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Hey All! We're working on our First ADA distributor contract. An ADA in Michigan is an Authorized Distribution Agent. They are the only people we can sell to and use to distribute our product. This particular ADA also functions as a broker and helps sell / promote the product. That is while you'll see those numbers split out. As we navigate this, we'd love some feedback and are willing to share some numbers to benefit the whole. As an ADA -Michigan’s term for an Authorized Distribution Agent ie.. Distributor Delivery Charge $10.00 per case ($7.50 paid to supplier by the MLCC with supplier paying an additional $2.50 to ADA Monthly Storage Fee $0.20 per case per Month (For product older than 90 days) Special Handling Charge $0.75 per case (i.e. handling, repackaging, labeling, coding, returns) As a Broker Commission - 10% per 9L(12 btl) case. Bonus of - 5% per 9L case above X volume. I see the ADA Fee's being in the right ballpark, but maybe a little high. As for Broker Fee's, It seems high. Is anyone else seeing this high of a fee?
Lassiter Distilling Co posted a topic in StateAfternoon folks. For those of you in NC, did you represent yourself when presenting your products to the ABC in February? If you did, did you have to obtain separate permitting with the federal government to have a basic permit that covers your representation of suppliers in NC before applying for the broker permit? We'd like to represent ourselves, but are having trouble understanding what's required to serve as our own representative. I've spoken with some very smart brokers, but cash flow is obviously a consideration for a startup. If you went with a broker, what worked/what didn't?
I signed a simple contract with a broker not long ago - they represent and promote our products, and we pay them a fixed % of the selling price (as a broker they don't take possession of the liquor). I guess that I may be a little naive, but I thought that for this payment, they would promote our product at bars, restaurants, and in stores. Now they are proposing a two month program where we would pay additional money for performance: $ for each menu, $ for each new bar restaurant, $ for each display, etc.... My opinion is that this is what I have been paying them for already. I know that programming is normal in the industry, but is it typical for a broker to be paid these incentives on top of the agreed upon rate?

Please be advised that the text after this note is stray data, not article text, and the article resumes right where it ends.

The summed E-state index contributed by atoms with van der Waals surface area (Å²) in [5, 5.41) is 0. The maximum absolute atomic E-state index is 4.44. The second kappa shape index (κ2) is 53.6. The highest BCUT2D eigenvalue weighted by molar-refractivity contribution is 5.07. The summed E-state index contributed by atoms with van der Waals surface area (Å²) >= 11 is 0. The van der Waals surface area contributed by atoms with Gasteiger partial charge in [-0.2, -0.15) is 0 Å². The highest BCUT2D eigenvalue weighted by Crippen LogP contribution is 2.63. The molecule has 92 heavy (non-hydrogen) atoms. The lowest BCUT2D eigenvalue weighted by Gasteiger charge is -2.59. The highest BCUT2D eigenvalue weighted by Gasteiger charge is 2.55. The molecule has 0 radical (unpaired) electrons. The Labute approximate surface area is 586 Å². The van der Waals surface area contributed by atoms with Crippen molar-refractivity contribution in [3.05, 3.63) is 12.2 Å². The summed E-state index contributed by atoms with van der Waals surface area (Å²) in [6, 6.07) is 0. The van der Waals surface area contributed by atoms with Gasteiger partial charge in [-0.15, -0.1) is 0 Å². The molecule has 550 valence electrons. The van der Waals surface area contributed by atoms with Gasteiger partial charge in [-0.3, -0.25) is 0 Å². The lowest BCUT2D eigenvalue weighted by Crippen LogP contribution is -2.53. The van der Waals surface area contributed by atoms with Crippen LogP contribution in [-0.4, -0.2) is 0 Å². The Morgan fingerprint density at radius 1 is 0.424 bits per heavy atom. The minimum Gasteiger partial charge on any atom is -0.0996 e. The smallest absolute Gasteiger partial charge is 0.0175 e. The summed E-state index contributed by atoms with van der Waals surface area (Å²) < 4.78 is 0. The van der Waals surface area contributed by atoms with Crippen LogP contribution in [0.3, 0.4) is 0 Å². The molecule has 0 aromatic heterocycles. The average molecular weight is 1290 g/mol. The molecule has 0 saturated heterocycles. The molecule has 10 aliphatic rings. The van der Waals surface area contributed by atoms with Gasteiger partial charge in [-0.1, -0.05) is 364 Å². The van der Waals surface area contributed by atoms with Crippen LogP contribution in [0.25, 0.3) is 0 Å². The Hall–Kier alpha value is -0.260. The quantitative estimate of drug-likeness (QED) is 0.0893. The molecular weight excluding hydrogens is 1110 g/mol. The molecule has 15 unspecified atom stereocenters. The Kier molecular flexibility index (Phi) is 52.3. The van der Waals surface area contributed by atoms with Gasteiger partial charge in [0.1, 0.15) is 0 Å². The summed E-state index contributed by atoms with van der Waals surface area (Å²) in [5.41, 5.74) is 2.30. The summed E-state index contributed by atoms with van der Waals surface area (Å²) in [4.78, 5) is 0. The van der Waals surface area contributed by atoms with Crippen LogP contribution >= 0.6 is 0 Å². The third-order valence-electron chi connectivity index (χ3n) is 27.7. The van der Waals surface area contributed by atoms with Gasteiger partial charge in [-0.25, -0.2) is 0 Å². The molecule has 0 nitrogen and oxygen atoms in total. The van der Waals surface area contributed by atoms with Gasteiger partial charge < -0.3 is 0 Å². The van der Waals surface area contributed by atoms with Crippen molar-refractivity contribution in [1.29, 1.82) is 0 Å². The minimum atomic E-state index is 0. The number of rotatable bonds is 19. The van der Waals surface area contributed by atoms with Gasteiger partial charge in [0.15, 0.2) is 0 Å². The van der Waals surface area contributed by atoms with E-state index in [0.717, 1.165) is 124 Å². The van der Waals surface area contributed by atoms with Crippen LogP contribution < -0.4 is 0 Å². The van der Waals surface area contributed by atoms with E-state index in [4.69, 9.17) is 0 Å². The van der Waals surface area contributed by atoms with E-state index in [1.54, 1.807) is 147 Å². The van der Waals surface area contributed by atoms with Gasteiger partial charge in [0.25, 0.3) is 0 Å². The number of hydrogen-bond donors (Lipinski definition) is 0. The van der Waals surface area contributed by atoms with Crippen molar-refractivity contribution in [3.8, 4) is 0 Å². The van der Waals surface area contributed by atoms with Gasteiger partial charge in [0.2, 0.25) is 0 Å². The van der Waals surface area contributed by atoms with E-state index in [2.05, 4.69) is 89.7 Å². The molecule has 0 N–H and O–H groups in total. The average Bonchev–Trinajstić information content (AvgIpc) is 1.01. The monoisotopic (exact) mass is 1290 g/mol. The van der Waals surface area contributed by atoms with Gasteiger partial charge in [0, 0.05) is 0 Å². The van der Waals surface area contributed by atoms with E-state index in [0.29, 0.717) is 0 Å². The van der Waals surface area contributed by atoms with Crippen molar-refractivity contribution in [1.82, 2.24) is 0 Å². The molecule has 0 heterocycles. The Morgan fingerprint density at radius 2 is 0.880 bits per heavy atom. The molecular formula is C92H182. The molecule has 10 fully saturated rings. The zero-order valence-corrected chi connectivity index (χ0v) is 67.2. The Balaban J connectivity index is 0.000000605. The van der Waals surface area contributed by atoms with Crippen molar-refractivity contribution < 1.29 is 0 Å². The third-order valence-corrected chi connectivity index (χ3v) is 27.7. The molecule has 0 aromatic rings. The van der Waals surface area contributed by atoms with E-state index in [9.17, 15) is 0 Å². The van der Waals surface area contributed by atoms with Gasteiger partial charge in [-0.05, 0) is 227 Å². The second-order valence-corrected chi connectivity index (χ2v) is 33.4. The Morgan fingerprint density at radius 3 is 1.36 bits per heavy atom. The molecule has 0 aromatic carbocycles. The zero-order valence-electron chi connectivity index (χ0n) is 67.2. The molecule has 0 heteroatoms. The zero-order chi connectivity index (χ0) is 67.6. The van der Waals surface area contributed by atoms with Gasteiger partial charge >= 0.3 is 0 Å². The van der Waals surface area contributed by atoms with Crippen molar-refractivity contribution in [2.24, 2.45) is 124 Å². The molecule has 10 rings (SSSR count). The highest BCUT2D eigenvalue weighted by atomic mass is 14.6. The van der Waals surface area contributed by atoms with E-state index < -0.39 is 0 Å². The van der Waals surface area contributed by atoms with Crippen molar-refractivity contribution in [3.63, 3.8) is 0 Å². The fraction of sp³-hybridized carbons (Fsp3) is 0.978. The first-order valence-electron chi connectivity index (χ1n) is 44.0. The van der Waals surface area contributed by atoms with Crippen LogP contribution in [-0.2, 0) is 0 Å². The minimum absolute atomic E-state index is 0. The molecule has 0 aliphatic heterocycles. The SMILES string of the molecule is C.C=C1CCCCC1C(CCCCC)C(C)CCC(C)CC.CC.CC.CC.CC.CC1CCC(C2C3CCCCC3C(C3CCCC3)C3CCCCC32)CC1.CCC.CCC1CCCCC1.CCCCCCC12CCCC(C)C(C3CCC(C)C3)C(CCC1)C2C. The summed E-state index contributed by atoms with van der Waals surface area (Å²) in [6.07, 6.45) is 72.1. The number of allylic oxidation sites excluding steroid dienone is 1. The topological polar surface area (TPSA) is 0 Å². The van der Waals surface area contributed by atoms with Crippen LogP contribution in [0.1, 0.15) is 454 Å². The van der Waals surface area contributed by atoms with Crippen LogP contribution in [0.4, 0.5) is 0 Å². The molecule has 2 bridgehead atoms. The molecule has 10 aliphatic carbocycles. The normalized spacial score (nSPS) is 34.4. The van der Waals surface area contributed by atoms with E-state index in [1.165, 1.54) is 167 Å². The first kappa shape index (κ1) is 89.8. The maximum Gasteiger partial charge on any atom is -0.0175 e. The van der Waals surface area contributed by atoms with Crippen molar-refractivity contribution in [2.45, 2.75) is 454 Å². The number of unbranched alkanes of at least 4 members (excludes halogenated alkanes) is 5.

So, it's safe to say that wholesale mark up in open states is generally 30%, correct? In control states in which the state acts as a wholesalers, how do brokers (operating as a wholesaler sales force) make money? What is a typical broker fee per case sold? Percentage or flat fee? Example: RNDC, Southern, Glazers, Heidelberg all (or most) act as brokers in Ohio, PA, WVA, VA, MI, Iowa. They don't physically deliver, but have a sales force representing brand portfolio's from multiple suppliers. What kind of margins are they working on?